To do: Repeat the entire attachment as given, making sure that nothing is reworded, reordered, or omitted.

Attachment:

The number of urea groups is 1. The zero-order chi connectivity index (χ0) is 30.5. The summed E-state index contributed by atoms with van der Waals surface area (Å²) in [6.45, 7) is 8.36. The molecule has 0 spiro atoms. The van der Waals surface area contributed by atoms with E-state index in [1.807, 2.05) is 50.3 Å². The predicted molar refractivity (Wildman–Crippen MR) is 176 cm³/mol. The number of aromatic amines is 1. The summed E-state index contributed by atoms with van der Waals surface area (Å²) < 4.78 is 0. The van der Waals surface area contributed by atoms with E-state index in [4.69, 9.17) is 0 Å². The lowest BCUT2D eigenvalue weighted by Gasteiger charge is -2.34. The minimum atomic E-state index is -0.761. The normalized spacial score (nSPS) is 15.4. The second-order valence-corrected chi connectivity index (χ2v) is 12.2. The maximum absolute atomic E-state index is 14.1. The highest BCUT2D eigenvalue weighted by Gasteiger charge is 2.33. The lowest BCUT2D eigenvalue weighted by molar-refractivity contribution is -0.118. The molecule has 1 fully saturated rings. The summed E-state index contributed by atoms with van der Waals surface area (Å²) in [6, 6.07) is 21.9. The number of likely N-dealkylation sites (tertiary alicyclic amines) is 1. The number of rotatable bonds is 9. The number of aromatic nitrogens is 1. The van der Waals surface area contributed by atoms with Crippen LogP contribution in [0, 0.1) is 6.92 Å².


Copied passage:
The number of urea groups is 1. The zero-order chi connectivity index (χ0) is 30.5. The summed E-state index contributed by atoms with van der Waals surface area (Å²) in [6.45, 7) is 8.36. The molecule has 0 spiro atoms. The van der Waals surface area contributed by atoms with E-state index in [1.807, 2.05) is 50.3 Å². The predicted molar refractivity (Wildman–Crippen MR) is 176 cm³/mol. The number of aromatic amines is 1. The summed E-state index contributed by atoms with van der Waals surface area (Å²) < 4.78 is 0. The van der Waals surface area contributed by atoms with E-state index in [4.69, 9.17) is 0 Å². The lowest BCUT2D eigenvalue weighted by Gasteiger charge is -2.34. The minimum atomic E-state index is -0.761. The normalized spacial score (nSPS) is 15.4. The second-order valence-corrected chi connectivity index (χ2v) is 12.2. The maximum absolute atomic E-state index is 14.1. The highest BCUT2D eigenvalue weighted by Gasteiger charge is 2.33. The lowest BCUT2D eigenvalue weighted by molar-refractivity contribution is -0.118. The molecule has 1 fully saturated rings. The summed E-state index contributed by atoms with van der Waals surface area (Å²) in [6, 6.07) is 21.9. The number of likely N-dealkylation sites (tertiary alicyclic amines) is 1. The number of rotatable bonds is 9. The number of aromatic nitrogens is 1. The van der Waals surface area contributed by atoms with Crippen LogP contribution in [0, 0.1) is 6.92 Å².